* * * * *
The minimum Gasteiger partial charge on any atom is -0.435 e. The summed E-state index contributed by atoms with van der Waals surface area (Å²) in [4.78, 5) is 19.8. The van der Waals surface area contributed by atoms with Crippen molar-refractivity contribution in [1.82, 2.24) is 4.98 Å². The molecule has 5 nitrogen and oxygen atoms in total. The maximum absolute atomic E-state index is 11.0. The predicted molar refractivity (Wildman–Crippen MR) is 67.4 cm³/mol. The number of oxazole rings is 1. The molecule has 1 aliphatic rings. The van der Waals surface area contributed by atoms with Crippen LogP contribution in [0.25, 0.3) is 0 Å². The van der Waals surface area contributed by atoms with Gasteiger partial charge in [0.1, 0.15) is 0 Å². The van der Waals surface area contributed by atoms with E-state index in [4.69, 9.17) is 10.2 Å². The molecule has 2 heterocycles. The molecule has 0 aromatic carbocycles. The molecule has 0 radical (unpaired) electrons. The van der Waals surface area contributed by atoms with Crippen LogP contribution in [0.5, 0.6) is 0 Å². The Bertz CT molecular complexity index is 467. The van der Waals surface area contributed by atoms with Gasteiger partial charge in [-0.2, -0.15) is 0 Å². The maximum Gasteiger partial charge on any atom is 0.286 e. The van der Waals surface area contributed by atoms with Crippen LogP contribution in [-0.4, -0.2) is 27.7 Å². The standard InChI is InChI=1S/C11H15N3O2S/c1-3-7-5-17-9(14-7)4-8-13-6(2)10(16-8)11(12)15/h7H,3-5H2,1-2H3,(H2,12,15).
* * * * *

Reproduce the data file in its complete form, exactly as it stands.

The minimum Gasteiger partial charge on any atom is -0.435 e. The summed E-state index contributed by atoms with van der Waals surface area (Å²) in [4.78, 5) is 19.8. The van der Waals surface area contributed by atoms with Crippen molar-refractivity contribution in [1.82, 2.24) is 4.98 Å². The molecule has 5 nitrogen and oxygen atoms in total. The maximum absolute atomic E-state index is 11.0. The predicted molar refractivity (Wildman–Crippen MR) is 67.4 cm³/mol. The number of oxazole rings is 1. The molecule has 1 aliphatic rings. The van der Waals surface area contributed by atoms with Crippen LogP contribution in [0.25, 0.3) is 0 Å². The van der Waals surface area contributed by atoms with Gasteiger partial charge in [0.1, 0.15) is 0 Å². The van der Waals surface area contributed by atoms with E-state index in [4.69, 9.17) is 10.2 Å². The molecule has 2 heterocycles. The molecule has 0 aromatic carbocycles. The molecule has 0 radical (unpaired) electrons. The van der Waals surface area contributed by atoms with Crippen LogP contribution in [0.5, 0.6) is 0 Å². The Bertz CT molecular complexity index is 467. The van der Waals surface area contributed by atoms with Gasteiger partial charge in [-0.2, -0.15) is 0 Å². The maximum Gasteiger partial charge on any atom is 0.286 e. The van der Waals surface area contributed by atoms with Crippen LogP contribution in [-0.4, -0.2) is 27.7 Å². The standard InChI is InChI=1S/C11H15N3O2S/c1-3-7-5-17-9(14-7)4-8-13-6(2)10(16-8)11(12)15/h7H,3-5H2,1-2H3,(H2,12,15).